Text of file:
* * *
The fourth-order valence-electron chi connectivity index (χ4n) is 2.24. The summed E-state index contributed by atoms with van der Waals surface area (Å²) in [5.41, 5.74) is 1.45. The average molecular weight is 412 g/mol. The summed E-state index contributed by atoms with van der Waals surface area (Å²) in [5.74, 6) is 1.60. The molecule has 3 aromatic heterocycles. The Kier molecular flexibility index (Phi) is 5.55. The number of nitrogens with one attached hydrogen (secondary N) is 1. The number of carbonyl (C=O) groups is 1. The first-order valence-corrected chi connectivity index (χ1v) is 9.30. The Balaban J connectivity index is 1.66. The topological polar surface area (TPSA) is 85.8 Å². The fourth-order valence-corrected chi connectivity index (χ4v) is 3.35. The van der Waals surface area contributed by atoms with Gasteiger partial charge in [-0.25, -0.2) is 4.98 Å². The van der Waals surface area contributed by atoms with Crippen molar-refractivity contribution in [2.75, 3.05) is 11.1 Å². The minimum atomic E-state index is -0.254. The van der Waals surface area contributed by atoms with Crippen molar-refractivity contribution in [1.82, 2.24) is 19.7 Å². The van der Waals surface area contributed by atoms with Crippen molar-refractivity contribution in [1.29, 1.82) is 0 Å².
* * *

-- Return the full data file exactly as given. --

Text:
The fourth-order valence-electron chi connectivity index (χ4n) is 2.24. The summed E-state index contributed by atoms with van der Waals surface area (Å²) in [5.41, 5.74) is 1.45. The average molecular weight is 412 g/mol. The summed E-state index contributed by atoms with van der Waals surface area (Å²) in [5.74, 6) is 1.60. The molecule has 3 aromatic heterocycles. The Kier molecular flexibility index (Phi) is 5.55. The number of nitrogens with one attached hydrogen (secondary N) is 1. The number of carbonyl (C=O) groups is 1. The first-order valence-corrected chi connectivity index (χ1v) is 9.30. The Balaban J connectivity index is 1.66. The topological polar surface area (TPSA) is 85.8 Å². The fourth-order valence-corrected chi connectivity index (χ4v) is 3.35. The van der Waals surface area contributed by atoms with Gasteiger partial charge in [-0.25, -0.2) is 4.98 Å². The van der Waals surface area contributed by atoms with Crippen molar-refractivity contribution in [2.75, 3.05) is 11.1 Å². The minimum atomic E-state index is -0.254. The van der Waals surface area contributed by atoms with Crippen molar-refractivity contribution in [1.82, 2.24) is 19.7 Å². The van der Waals surface area contributed by atoms with Crippen molar-refractivity contribution in [1.29, 1.82) is 0 Å².